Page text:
Is anyone surprised to see who is sitting on the pole for Sunday’s AAA 500 at Dover International Speedway? It’s the first race officially in autumn, the second race of the chase.
Jimmie Johnson, of course, will start from the pole with A.J. Allmendinger occupying the outside pole for Sunday’s race. The Roush drivers in the chase did exactly what they so badly needed to do in qualifying with Greg Biffle in 6th, Carl Edwards in 10th, and Matt Kenseth in 14th. Point’s leader, Denny Hamlin, starts in 4th outside the second row.
Here’s how the chasers start: (Standings noted to right of starter’s name.)
1) Jimmie Johnson (6th)
4) Denny Hamlin (1st)
6) Greg Biffle (8th)
8) Kurt Busch (5th)
10) Carl Edwards (7th)
11) Kyle Busch (3rd)
14) Matt Kenseth (11th)
15) Jeff Gordon (4th)
24) Clint Bowyer (12th)*
25) Tony Stewart (10th)
27) Jeff Burton (9th)
33) Kevin Harvick (2nd)
*Clint Bowyer’s standing reflects 150 point deduction from NASCAR sanction. Case is on appeal.
Looking at these qualifying results, one almost has to question if there is some painful chill blowing through the Richard Childress garage with all three drivers in the bottom third of the starting lineup. The results are especially difficult for Kevin Harvick who starts 33rd just above the creeps and quitters. Consistency has been the key to his success so far in 2010.
Practice results show good results for the Roush camp and some blessed redemption for the #33 team. Cup chasers generally occupied top spots in Practice #1.
The chasers practice spots are:
Carl Edwards, 2nd
Clint Bowyer, 4th
Greg Biffle, 5th
Matt Kenseth, 6th
Kyle Busch, 7th
Jeff Gordon, 10th
Denny Hamlin, 11th
Kurt Busch, 15th
Jimmie Johnson, 19th
Jeff Burton, 24th
Tony Stewart, 26th
Kevin Harvick, 32nd
While much can happen before the green flag drops, surely the Roush boys must be doing something that has eluded them most of the year. Both qualifying and practice times are very strong. If a Ford driver is to win the championship, better preparation is one of the keys to victory. Clearly, they are prepared in Delaware. Clint Bowyer looks to be a man on a mission. Imagine how a driver must feel. If there was any shenanigans going on with the tolerances, would be (or Richard Childress) be in the loop? Nevertheless, it’s the driver’s and owner’s championships on the line who each suffer the 150 points deduction.
Denny Hamlin looked like a total ass sticking it to the RCR team contending that the Childress team has be over the line from some time including the following comment which has been a widely circulated sound byte throughout sports media:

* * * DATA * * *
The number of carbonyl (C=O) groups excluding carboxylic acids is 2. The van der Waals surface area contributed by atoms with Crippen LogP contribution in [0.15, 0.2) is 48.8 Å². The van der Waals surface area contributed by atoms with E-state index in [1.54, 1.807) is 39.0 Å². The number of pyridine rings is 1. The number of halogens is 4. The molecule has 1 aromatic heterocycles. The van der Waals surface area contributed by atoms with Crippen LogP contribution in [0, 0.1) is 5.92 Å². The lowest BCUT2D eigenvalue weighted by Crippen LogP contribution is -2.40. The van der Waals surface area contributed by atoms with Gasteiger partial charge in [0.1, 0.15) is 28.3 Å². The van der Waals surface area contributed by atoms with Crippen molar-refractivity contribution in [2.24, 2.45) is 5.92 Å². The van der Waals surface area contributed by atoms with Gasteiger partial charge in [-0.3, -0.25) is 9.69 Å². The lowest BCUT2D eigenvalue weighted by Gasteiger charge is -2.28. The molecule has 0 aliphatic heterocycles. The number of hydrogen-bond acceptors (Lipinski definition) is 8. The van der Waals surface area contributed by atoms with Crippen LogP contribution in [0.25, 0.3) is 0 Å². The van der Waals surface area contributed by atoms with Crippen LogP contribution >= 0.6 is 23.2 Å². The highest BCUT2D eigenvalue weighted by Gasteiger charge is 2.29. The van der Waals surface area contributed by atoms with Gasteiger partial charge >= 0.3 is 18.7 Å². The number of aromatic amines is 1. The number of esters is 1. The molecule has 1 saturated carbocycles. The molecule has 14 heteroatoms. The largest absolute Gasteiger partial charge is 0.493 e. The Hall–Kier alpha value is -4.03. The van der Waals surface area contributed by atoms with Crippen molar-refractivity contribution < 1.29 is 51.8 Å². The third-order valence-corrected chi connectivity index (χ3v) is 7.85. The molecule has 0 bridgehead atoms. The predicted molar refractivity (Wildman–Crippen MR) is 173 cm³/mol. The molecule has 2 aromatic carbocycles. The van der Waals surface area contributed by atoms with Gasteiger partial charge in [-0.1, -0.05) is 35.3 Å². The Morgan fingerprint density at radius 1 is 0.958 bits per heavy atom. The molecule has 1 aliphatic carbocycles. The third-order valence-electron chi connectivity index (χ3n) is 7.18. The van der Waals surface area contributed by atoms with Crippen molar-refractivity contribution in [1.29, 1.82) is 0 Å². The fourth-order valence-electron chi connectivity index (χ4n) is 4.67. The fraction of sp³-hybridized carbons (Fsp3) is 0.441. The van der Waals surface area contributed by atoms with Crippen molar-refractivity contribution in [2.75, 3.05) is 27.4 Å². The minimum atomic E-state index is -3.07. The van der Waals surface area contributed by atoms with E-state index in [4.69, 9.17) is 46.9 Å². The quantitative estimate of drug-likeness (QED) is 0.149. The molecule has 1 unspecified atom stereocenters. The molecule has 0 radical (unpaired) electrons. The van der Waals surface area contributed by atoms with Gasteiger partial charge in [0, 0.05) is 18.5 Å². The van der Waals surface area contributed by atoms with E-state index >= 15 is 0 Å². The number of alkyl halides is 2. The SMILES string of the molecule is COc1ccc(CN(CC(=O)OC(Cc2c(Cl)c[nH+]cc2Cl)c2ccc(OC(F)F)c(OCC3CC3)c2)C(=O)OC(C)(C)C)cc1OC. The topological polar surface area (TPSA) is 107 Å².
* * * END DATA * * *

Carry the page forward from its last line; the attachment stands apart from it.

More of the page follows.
"In the garage, everyone has known it for months -- it's not two weeks old. This is something that's been going on for months. They've [the No. 33 team] been warned for a long time, way before Richmond. They knew it was wrong way before [New Hampshire] and I felt like they wanted to get everything they could. What did they have to lose, really? You almost can't fault them for that."
Hamlin is getting to be quite the finger-pointer all too prone to chastising his fellow race teams for perceived grievances. It’s one thing if a driver has an encounter on the race track. Stuff happens and tempers get hot, but Hamlin is taking on the role of a prima donna as if nothing like this could ever happen at JGR. Should anyone be surprised if other drivers don’t give him a break?
Sunday’s weather should be in the low 70’s, much cooler than qualifying weather, with clouds thickening as the race approaches the checkered flag. Surely, a lot of tweaks and adjustments will be necessary as the race progresses where pit strategy can be all important.
The Dover monster has a nasty way of rising up and destroying race cars whether by its tough demands on equipment or cars not able to avoid wrecks negotiating the high banked concrete curves and straightaways.
Forty six teams entered competition. Two quitters failed to qualify but once again, the #26 team with Air National Guard sponsorship failed to make the race. There are obviously some serious operational problems in that garage given their difficulty gaining starting positions, but how insulting it must be to them and their sponsors to come to the track week after week and then facing the possibility of missing the race for the corrupt moochers who put in a few parade laps and then cash their generous paychecks for doing next to nothing. Last week’s parking lot patrol took home no less than $68,000 per entry for starting the race. Would these funds not be better spent divided up among legitimate competitors or perhaps reducing admission costs for fans? Pity Mark Martin who starts next to last surrounded by these leaches on the sport.
The keys to the race are:
1- How will RCR entries perform in light of this week’s penalties on the #33 car?
2- How can the Roush-Fenway cars demonstrate they are serious championship contenders given their strength in qualifying and practice?
3- Can Tony Stewart overcome an unlucky finish a week ago and a poor qualifying position to improve his position significantly in the standings?
4- Will Jimmie Johnson look destined for his 5th consecutive championship having won the poll for the Dover race?
Expect a major shakeup in the top 12 standings Sunday night after the action in Delaware has concluded. Dover is one of the riskiest tracks in the ten race “chase” sequence.